|Average low °C (°F)||−4
|Average precipitation cm (inches)||1.78
|Source: MSN Weather|
Because of frequent floods in the past, most buildings are dated to the 19th and 20th century. The most notable exception are the ruins of a medieval monastery from the 13th century. The Napoleon Spa is a complex of Neoclassicist spa buildings built between 1822 and 1862. The Kolonádový most bridge, constructed by Emil Belluš in 1930-33, is a preeminent functionalist construction with many precious art objects.
The Piešťany spa has a capacity of two thousand beds (as of 2004) and treats over forty thousand patients a year. More than 60% of the clients are foreigners (mostly from Germany, the Czech Republic, Israel, Arab countries, and Austria). The spa specializes in treatment of chronic rheumatic and arthritic diseases and post-accident lesions of joints and bones.
The spa is located on the Spa Island between two branches of the Váh river, at the site of several hot springs with temperatures of 67–69 °C (153–156 °F). The water originates in a tectonic break at 2,000 meters depth. The sulfate–carbonate water from the springs is used in pools and tubs. Sulfurous mud extracted from the bed of a side channel of the river is also used for treatment in the form of thermal mud pools with temperature 39 °C (102 °F) and for partial and full body packs. Spring water and mud therapy is complemented by electrotherapy, exercise, massage, medication, and diet.
The spa is operated by the company Slovenské liečebné kúpele. The company was purchased in 2002 by Danubius Hotels Group. A small share is owned by the town. Danubius Hotels Group also owns hotels in Hungary, Mariánské Lázně spa in Czech Republic and Sovata spa in Romania.
According to the 2001 census, the town had 30,306 inhabitants. 96.30% of inhabitants were Slovaks, 1.69% Czechs and 0.27% Hungarians. The religious makeup was 72.65% Roman Catholics, 16.71% people with no religious affiliation and 5.96% Lutherans.
One of important employers in the city during the communist era was electronics maker Tesla Piešťany. It closed down in 1991 and in 1998 its factories were acquired by ON Semiconductor, a former subsidiary of Motorola . However, the company plans to close down its Pieštany manufacturing unit by the end of 2009 and move the production to Belgium , while keeping a customer support centre in the town. Delipro, s.r.o., manufacturer of quartz crystals founded in 1993, is another company building on the legacy of electronics manufacturing in the region .
Other important employers in the town include Slovak headquarters of financial services company Home Credit Slovakia , and cosmetics distributor Nachema Group . Technický skúšobný ústav Piešťany, š.p. is an independent certification,testing and inspection body for conformity assessment of machinery and construction products and consumer goods.  Historically, Technický skúšobný ústav Piešťany, š.p belong to the oldest and the largest testing bodies in Slovak Republic within testing activity.
In the summer tourist season, the town hosts several cultural events. An annual summer music festival, established in 1955, takes place in the Piešťany arts centre. This venue, with a seating capacity of 622, also offers other concerts and theatre shows. Country Lodenica is a festival of folk and country music established in 1999. It takes place south of the town, on the shores of Sĺňava water reservoir.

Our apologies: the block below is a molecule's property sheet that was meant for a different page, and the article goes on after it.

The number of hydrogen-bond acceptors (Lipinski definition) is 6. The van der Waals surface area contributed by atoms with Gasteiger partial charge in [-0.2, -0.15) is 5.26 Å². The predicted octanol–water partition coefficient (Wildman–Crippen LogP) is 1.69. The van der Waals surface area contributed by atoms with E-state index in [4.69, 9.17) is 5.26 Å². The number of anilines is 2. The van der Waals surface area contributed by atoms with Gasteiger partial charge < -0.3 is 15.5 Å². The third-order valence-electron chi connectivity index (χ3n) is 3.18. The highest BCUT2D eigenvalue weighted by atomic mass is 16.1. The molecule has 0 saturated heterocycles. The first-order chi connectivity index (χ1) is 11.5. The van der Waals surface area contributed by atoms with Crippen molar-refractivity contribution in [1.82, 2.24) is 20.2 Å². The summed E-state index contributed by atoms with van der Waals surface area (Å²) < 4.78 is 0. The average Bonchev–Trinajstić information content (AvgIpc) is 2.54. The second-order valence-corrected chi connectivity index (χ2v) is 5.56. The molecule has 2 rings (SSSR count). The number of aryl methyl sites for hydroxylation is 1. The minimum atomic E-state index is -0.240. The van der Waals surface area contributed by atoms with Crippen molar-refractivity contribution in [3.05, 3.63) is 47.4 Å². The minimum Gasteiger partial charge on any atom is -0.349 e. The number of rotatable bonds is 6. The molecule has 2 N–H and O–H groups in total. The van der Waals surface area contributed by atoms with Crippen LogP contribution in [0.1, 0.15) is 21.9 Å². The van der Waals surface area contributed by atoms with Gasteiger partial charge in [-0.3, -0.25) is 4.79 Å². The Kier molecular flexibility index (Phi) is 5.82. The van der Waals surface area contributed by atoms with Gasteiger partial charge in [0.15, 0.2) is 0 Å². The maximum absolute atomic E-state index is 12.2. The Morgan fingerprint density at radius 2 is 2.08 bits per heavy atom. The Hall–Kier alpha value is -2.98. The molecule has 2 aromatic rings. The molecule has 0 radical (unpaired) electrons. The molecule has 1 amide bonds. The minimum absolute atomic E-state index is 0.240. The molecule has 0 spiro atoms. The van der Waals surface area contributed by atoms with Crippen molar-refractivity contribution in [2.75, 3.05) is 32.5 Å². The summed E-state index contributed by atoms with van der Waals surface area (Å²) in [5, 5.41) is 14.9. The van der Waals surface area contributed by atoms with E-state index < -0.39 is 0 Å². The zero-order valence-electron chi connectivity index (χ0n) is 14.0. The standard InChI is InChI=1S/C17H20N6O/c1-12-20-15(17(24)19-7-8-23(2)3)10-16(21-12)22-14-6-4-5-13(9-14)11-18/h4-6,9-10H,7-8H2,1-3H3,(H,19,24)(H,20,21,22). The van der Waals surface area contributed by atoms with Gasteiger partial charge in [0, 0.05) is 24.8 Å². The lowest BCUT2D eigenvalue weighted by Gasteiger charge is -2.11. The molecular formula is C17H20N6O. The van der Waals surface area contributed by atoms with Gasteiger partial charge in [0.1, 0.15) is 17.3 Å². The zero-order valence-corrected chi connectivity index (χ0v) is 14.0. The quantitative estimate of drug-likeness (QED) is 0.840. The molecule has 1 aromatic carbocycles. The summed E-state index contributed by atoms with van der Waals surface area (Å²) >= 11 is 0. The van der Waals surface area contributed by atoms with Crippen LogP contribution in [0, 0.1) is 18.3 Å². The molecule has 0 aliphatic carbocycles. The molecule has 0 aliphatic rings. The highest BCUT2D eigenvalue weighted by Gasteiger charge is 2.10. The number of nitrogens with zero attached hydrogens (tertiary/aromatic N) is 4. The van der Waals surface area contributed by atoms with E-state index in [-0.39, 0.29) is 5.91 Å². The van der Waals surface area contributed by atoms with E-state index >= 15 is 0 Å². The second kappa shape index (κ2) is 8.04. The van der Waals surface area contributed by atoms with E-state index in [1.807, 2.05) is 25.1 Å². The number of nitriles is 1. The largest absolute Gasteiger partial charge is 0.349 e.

Between 1967 and 1993 the city was the site of an annual sculpture exhibition in the Spa Park . This tradition was renewed in 2005 and 2008.
Piešťany also has several museums. The Balneological Museum  focuses on archeology, history and ethnography of the region, as well as the history of Slovakia's spas in general. It was established in 1933 by the Winter family. Another small museum belonging to Balneological Museum commemorates the life of the Slovak poet Ivan Krasko, who lived in Piešťany from 1945 to 1958. Finally, a new museum at the airport exhibits a collection related to the Slovak military history.
- An art colony established by several Slovak artists, including Janko Alexy, Martin Benka, Alexander Miloš Bazovský, and Zolo Palugay, existed in Piešťany in 1932–1937
- Ivan Krasko, Slovak poet lived in Piešťany in 1945-1958 (his former apartment houses a small museum)
- Charles Korvin Hungarian-American actor, born Kárpáthy
- Ivan Stodola, writer, playwright, and physician lived in Piešťany in 1953–1977
- Irena Belohorská, politician, former member of European Parliament, born in Piešťany in 1948
- Ľudmila Cervanová, professional tennis player was born in Piešťany in 1979
- Róbert Erban, world champion in the kayak K4 was born in Piešťany in 1972
- Slavomír Kňazovický, flatwater canoer was born in Piešťany in 1969
- Martina Moravcová, swimmer with 2 silver Olympic medals was born in Piešťany in 1976 and grew up in the town
- Branko Radivojevič, ice hockey player was born in Piešťany in 1980
- Michel Miklík, ice hockey player was born in Piešťany in 1982
- Shmuel Dovid Ungar, rosh yeshiva of the Nitra Yeshiva, born in Piešťany in 1886
- Victor Vasarely, Hungarian artist, father of op-art, grew up in Piešťany
- Dominika Cibulková, professional tennis player, born in 1989, grew up in Piešťany
- Filip Hološko, professional footballer
- Ernö Rubik, Hungarian aircraft designer
- Lukáš Lacko, Tennis player
- Patrik 'Rytmus' Vrbovský, Slovak rapper
- Michal 'Ego' Straka, Slovak rapper
- Kristína Markove
Twin towns — Sister cities
Piešťany is twinned with:
- Budapest IX, Hungary
- Eilat, Israel
- Hajdúnánás, Hungary
- Heinola, Finland
- Luhačovice, Czech Republic
- Montevago, Italy
- Poděbrady, Czech Republic
- Ustroń, Poland
- Varaždinske Toplice, Croatia
- Vladimír Krupa (2001) "Kúpele Piešťany". Pamiatky a múzeá 1/2001. Published by Slovak National Museum.
- Gabriela Květanová (2001) "Napoleonské kúpele v Piešťanoch". Pamiatky a múzeá 1/2001. Published by Slovak National Museum.
- Ondrej Franko (1998).Piešťany-thermal H2S water and mud. Environmental Geology 36(3-4), 215-218.
- John W Lund (September 2000) "Geothermal Spas in the Czech Republic and Slovakia". Geo-Heat Center Bulletin 21(3). Oregon Institute of Technology.